What you NEED to know about your thyroid

There is a huge problem in health care today. People are living with thyroid problems that are either being misdiagnosed, mistreated, or completely missed by their physicians. If you have any of the following symptoms, please read on to find out why your thyroid may be involved and what you need to do to get better.

Common symptoms of an under-active thyroid:
– fatigue
– headaches/migraines
– PMS
– irritability
– fluid retention
– depression/anxiety/panic attacks
– hair loss
– decreased memory & concentration
– decreased sex drive
– unhealthy nails
– low motivation
– constipation
– Irritable Bowel Syndrome
– weight gain/difficulty losing weight
– dry skin & hair
– insomnia
– needing sleep during the day
– arthritis & joint aches
– allergies
– asthma
– muscular aches
– itchiness of skin
– elevated cholesterol
– ulcers
– abnormal throat sensations
– sweating abnormalities
– heat and/or cold sensations
– low self esteem
– irregular periods
– severe menstrual cramps
– low blood pressure
– frequent colds and sore throats
– frequent urinary infections
– light-headedness
– ringing in the ears
– slow wound healing
– easy bruising
– acid indigestion
– flushing
– frequent yeast infections
– cold hands and feet
– poor coordination
– increased nicotine/caffeine use
– infertility or recurrent pregnancy loss
– hypoglycemia
– increased skin infections/acne
– abnormal swallowing sensations
– changes in skin pigmentation
– prematurely grey/white hair
– excessively tired after eating
– Carpal Tunnel Syndrome
– dry eyes/blurred vision
– hives
– bad breath

Yes, this is an extensive list, and by looking at it, you could say that almost everyone would probably identify with at least a couple of symptoms on it. This is not an exaggeration. This is the reality of how involved the thyroid is in every other system of the body. When a patient comes to see me with several symptoms on this list, it is my responsibility to take a closer look at thyroid involvement and investigate whether this might be the common denominator or the root cause of their problems.

Assessing the thyroid is very easy to do, however most doctors don’t do it due to a lack of education and added cost for the health care system. We are extremely blessed in Canada to have health-care provided to everyone. However, when this is the case, care has to be quick enough in order to serve the high demand of patients. This type of model simply does not allow doctors to spend the time investigating and treating thyroid conditions that may not be obvious on a blood test.

Currently, the the reason why so many patients are experiencing symptoms despite having their thyroid checked or treated is because guidelines for thyroid assessment and treatment in Canada are minimalistic and ineffective.

Doctors are trained to assess the thyroid using a blood test called TSH (thyroid stimulating hormone). There are a few problems with relying on this test alone to assess thyroid function. First, TSH has a large “normal range” depending on the lab. Someone may have a TSH of 4 and be considered normal when in fact, they are symptomatic due an under-active thyroid. A lot of the time, doctors will not recommend treatment unless the test comes back outside of the normal range, meaning that if you are on the cusp, you may not receive treatment and the condition will only progress. The second important issue with TSH is that it is a hormone that is measured in the blood, however the active thyroid hormone T3 is only active within the cells of tissues. Therefore, TSH is not always an accurate reflection of what is actually going on where it counts – inside the cells.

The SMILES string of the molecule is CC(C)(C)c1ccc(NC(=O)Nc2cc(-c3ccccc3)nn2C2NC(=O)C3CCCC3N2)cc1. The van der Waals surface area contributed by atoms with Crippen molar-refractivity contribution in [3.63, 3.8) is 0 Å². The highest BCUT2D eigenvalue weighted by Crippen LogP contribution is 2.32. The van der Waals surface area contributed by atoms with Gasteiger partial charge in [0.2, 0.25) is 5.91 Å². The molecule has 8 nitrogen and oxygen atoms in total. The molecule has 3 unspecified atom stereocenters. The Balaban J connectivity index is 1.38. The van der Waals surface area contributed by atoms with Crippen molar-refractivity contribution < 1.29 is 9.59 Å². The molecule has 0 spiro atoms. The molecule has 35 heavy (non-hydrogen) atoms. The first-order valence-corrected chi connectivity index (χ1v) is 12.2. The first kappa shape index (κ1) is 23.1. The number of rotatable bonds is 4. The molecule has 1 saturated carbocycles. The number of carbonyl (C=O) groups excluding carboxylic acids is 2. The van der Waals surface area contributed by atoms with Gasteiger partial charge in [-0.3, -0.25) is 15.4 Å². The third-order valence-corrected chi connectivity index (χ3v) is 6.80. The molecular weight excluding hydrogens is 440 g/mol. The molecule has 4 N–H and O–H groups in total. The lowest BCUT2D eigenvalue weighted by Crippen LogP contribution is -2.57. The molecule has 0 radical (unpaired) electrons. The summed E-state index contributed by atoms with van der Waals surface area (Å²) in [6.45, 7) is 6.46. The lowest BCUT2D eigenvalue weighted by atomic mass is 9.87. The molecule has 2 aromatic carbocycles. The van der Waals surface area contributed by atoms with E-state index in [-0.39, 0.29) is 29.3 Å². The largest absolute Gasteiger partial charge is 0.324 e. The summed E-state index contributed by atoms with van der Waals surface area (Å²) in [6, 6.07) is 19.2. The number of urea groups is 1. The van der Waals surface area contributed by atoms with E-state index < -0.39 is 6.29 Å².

With regards to treatment, most patients who are found to have an under-active thyroid are prescribed levothyroxine (synthroid). Synthroid contains a synthetic form of T4 – the inactive thyroid hormone which needs to be converted to T3 in the body in order to produce an effect on the target tissue.

Certain naturopathic doctors and integrative medical doctors who have had extra training in thyroid health and T3 therapy, are able to offer much more comprehensive tests and assessments for your thyroid. This is usually a combination of questioning, physical exam, tempearture tracking, and detailed blood tests. A comprehensive approach to assessing thyroid health is coupled with a comprehensive approach to treatment. There are a number of things that can go wrong with thyroid function, but mainstream medicine only addresses one problem, known as the “supply issue”. This is when there is not enough T4 being produced, in which case it would be helpful to medicate with synthroid (T4). However, much of the time, the patient is producing adequate amounts of T4 and the problem lies in the conversion of T4 to T3 (active thyroid hormone). There is no medication to address this problem and a lot of the time treating with synthroid can make this problem even worse, which is why many patients’ symptoms can persist or even aggravate while on synthroid.

Naturopathic treatment involves a holistic approach of dietary and lifestyle modifications, botanical medicine and natural supplements that support proper thyroid function and conversion, as well as medication if and when necessary. I also provide close and frequent monitoring for my patients to ensure that their symptoms are improving.

If you suspect that you may have suboptimal thyroid function based on your symptoms, I would be happy to chat with you during a free 15 minute phone consult and help you decide if this is something worth looking into for your specific case. To book, please call 604-873-9355 or email nora@yinstill.com.

In health,

Dr. Shilo

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